The consort of two men of voracious sexual appetite and innumerable sexual conquests, Cleopatra would go down in history as the snare, the delusion, the seductress. Citing her sexual prowess was evidently less discomfiting than acknowledging her intellectual gifts. In the same way it is easier to ascribe her power to magic than to love. We have evidence of neither, but the first can at least be explained; with magic one forfeits rather than loses the game. Kindle Location 2604

I read Stacey Schiff’s Cleopatra: A Life during the Prince William-Kate Middleton engagement flurry. What struck me most was how William and Kate seemed to be trying so hard to just be like any young couple. The emphasis of the entire public relations campaign – and this royal-commoner engagement represents a massive PR campaign – was on their “love story.” Why? Because a love story is the one thing that royals might have in common with people like us. Sure, making them seem normal might take away some of the monarchy’s mystique – but their PR pros know it also makes them less vulnerable to attack.

In the absence of a personal narrative – even one contrived for public consumption – Cleopatra was easy to vilify. If only Cleopatra had left us her story, others would not have been able to fill the void with venom so easily. I appreciated Schiff’s attempt to give Cleopatra some kind of voice. Like a lawyer making a case, Schiff examines the motives behind the claims made against her. She can’t call her client to the witness stand, so instead she pokes holes in the opposing case. It’s not conclusive in the end, but if posterity is Cleopatra’s jury, Schiff gives it something to ponder. I’d highly recommend this to lovers of history, and for those interested in feminist scholarship. Though well-documented, it is a pretty light read – you certainly don’t have to be a student of history to enjoy reading this book.

Thanks to Jen at the Introverted Reader for hosting Character Connection. And what do you know? She’s also hosting the Dewey Decimal Challenge, which I am currently tearing up, with yet another non-fiction read! So thanks again, Jen.

Tuesday, February 22, 2011

Audiobook Review: Old Filth

Jane Gardam’s Old Filth is a portrait of successful barrister at the end of his life. To outsiders, Sir Edward Feathers’ journey appears to have been uneventful, charmed even. He attended a boarding school for young gentlemen during the Great Depression, served in a prestigious unit deployed in the English countryside in World War II, read law at Oxford directly after the war, and was admitted to the bar quickly. His legal success was legendary, his marriage was long and happy, his wealth was enviable. Gardam emphasizes this “outsider” view by starting each of the parts of the book with a dramaturgical scene, with acquaintances discussing Feathers in the format of a play: scene setting and character names followed by lines.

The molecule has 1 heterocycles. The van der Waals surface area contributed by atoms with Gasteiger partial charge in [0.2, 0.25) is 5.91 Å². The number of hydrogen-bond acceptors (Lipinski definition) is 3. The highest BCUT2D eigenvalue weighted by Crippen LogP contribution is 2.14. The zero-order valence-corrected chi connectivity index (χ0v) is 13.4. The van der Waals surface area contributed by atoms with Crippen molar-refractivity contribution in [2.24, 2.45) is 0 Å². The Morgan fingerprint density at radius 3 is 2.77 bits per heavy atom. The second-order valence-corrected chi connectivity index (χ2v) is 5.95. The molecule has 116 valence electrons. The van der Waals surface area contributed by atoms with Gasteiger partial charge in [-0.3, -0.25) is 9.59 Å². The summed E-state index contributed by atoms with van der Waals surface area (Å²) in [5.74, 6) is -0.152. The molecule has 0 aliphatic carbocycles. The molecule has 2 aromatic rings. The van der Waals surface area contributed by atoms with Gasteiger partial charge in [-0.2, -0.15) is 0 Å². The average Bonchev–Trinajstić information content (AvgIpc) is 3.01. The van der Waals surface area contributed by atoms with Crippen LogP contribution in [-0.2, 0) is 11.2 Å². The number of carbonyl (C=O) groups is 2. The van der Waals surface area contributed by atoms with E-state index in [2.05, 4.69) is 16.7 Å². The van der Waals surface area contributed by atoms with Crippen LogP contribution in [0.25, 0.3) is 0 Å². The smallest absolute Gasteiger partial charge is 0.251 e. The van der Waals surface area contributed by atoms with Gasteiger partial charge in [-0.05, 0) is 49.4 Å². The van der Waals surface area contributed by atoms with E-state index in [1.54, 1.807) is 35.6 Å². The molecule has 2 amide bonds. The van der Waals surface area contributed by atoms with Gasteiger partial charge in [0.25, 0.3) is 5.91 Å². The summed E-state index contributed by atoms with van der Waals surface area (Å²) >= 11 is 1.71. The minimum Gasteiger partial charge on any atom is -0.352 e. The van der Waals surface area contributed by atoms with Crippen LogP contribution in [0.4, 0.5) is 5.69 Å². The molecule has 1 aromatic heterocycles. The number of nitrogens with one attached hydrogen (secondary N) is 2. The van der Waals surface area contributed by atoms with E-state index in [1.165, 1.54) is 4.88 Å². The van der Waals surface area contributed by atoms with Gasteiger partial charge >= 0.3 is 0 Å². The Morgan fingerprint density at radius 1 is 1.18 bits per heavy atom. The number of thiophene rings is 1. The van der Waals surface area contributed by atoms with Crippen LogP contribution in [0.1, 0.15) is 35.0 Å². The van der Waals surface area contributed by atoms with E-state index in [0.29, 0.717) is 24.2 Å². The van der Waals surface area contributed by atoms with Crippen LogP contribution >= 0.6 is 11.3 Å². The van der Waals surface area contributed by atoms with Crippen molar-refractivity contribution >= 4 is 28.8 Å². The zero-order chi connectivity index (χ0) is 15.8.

Of course, the interior life doesn’t match the exterior, and Gardam reveals the hidden sorrows of Eddie’s life through a present, first-person narrative and disjointed flashbacks in the days after his wife’s sudden death. We slowly learn about his miserable life as a “Raj orphan,” one of the thousands of children sent back at the age of 4 or 5 from the British Empire’s outposts in tropical Asia to be fostered by perfect strangers, who were paid to bring them up in the English way.

We also learn about the preternatural fear of homosexuality that the boarding school culture engendered. “Sir,” Eddie’s headmaster, impresses on the boy from the start that he runs a “clean school.” His friendship with another boy, Pat Ingelsby, is suspect, and it appears that the schools went to great lengths to keep young men from forming close and exclusive friendship, for fear that they signaled something “unsavory.” Not surprisingly, his childhood experiences leave Eddie emotionally distant and distrustful.

Gardam’s use of language is spare and evocative. Eddie’s seemingly serene life winds up packed with adventure, pain, and loss. The subject matter is heavy, but like all lives, there are wry moments, as when we learn why Sir Edward coined his own nickname (“Filth” stands for Failed in London, Try Hongkong). There’s plenty of irony too, as the least “savory” characters he’s met in his life prove to be the closest things he ever has to real friends.

The Raj orphan phenomenon was new to me. I found myself wondering why their parents bothered to have children that they had no intention of raising, but I suppose it made perfect sense at the time. Gardam paints a pretty unflattering portrait of the British Empire bureaucrats, who cannot seem to get far enough away from England, but don’t seem to be able to leave it truly behind and embrace the warm and sensuous cultures in which the find themselves.